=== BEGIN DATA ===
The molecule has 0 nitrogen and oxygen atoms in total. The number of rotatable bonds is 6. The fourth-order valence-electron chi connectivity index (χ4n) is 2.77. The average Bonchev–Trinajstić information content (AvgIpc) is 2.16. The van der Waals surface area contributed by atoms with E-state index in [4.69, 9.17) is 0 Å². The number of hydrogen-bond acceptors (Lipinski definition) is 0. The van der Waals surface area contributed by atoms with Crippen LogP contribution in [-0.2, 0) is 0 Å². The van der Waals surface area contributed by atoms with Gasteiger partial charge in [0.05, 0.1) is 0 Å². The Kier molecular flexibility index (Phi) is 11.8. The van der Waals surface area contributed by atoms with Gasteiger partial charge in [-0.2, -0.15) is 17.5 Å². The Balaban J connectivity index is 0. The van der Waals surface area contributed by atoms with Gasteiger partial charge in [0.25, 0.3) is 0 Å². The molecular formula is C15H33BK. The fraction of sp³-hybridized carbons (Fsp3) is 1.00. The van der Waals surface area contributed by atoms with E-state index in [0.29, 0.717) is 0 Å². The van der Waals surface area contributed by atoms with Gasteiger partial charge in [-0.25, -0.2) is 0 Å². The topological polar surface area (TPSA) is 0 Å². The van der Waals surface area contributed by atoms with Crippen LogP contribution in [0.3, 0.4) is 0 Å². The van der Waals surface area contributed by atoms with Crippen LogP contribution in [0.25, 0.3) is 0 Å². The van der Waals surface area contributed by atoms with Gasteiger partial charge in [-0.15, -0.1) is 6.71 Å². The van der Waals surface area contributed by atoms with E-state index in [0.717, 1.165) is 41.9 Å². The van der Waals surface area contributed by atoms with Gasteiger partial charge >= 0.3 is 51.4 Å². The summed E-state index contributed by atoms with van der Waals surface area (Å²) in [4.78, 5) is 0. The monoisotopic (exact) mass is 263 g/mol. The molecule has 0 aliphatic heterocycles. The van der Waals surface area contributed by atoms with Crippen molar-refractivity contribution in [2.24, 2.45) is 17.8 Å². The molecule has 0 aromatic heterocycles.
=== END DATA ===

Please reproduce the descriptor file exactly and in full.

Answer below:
The molecule has 0 nitrogen and oxygen atoms in total. The number of rotatable bonds is 6. The fourth-order valence-electron chi connectivity index (χ4n) is 2.77. The average Bonchev–Trinajstić information content (AvgIpc) is 2.16. The van der Waals surface area contributed by atoms with E-state index in [4.69, 9.17) is 0 Å². The number of hydrogen-bond acceptors (Lipinski definition) is 0. The van der Waals surface area contributed by atoms with Crippen LogP contribution in [-0.2, 0) is 0 Å². The van der Waals surface area contributed by atoms with Gasteiger partial charge in [0.05, 0.1) is 0 Å². The Kier molecular flexibility index (Phi) is 11.8. The van der Waals surface area contributed by atoms with Gasteiger partial charge in [-0.2, -0.15) is 17.5 Å². The Balaban J connectivity index is 0. The van der Waals surface area contributed by atoms with Gasteiger partial charge in [0.25, 0.3) is 0 Å². The molecular formula is C15H33BK. The fraction of sp³-hybridized carbons (Fsp3) is 1.00. The van der Waals surface area contributed by atoms with E-state index in [0.29, 0.717) is 0 Å². The van der Waals surface area contributed by atoms with Gasteiger partial charge in [-0.25, -0.2) is 0 Å². The topological polar surface area (TPSA) is 0 Å². The van der Waals surface area contributed by atoms with Crippen LogP contribution in [0.3, 0.4) is 0 Å². The van der Waals surface area contributed by atoms with Crippen LogP contribution in [0.25, 0.3) is 0 Å². The van der Waals surface area contributed by atoms with Gasteiger partial charge in [-0.15, -0.1) is 6.71 Å². The van der Waals surface area contributed by atoms with E-state index in [0.717, 1.165) is 41.9 Å². The van der Waals surface area contributed by atoms with Gasteiger partial charge >= 0.3 is 51.4 Å². The summed E-state index contributed by atoms with van der Waals surface area (Å²) in [4.78, 5) is 0. The monoisotopic (exact) mass is 263 g/mol. The molecule has 0 aliphatic heterocycles. The van der Waals surface area contributed by atoms with Crippen molar-refractivity contribution in [2.24, 2.45) is 17.8 Å². The molecule has 0 aromatic heterocycles.